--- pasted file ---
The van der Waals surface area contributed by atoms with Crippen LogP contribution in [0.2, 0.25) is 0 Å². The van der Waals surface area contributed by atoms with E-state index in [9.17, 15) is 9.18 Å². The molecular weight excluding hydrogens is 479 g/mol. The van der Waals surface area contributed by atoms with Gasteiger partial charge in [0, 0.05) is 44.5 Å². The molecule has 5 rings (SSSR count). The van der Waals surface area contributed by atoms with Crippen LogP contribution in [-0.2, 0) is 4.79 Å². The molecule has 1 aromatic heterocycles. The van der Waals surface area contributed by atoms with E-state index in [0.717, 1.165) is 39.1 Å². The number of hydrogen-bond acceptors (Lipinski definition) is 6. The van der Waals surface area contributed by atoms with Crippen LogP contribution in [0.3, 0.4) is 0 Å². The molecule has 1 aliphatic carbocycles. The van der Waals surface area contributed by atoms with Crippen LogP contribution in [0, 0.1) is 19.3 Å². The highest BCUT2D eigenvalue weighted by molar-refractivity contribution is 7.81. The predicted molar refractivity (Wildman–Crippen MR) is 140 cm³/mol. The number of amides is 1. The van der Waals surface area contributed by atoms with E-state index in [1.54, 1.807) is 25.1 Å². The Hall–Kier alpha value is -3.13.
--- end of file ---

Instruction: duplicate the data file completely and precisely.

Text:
The van der Waals surface area contributed by atoms with Crippen LogP contribution in [0.2, 0.25) is 0 Å². The van der Waals surface area contributed by atoms with E-state index in [9.17, 15) is 9.18 Å². The molecular weight excluding hydrogens is 479 g/mol. The van der Waals surface area contributed by atoms with Gasteiger partial charge in [0, 0.05) is 44.5 Å². The molecule has 5 rings (SSSR count). The van der Waals surface area contributed by atoms with Crippen LogP contribution in [-0.2, 0) is 4.79 Å². The molecule has 1 aromatic heterocycles. The van der Waals surface area contributed by atoms with E-state index in [0.717, 1.165) is 39.1 Å². The number of hydrogen-bond acceptors (Lipinski definition) is 6. The van der Waals surface area contributed by atoms with Crippen LogP contribution in [0.3, 0.4) is 0 Å². The molecule has 1 aliphatic carbocycles. The van der Waals surface area contributed by atoms with Crippen LogP contribution in [0, 0.1) is 19.3 Å². The highest BCUT2D eigenvalue weighted by molar-refractivity contribution is 7.81. The predicted molar refractivity (Wildman–Crippen MR) is 140 cm³/mol. The number of amides is 1. The van der Waals surface area contributed by atoms with E-state index in [1.54, 1.807) is 25.1 Å². The Hall–Kier alpha value is -3.13.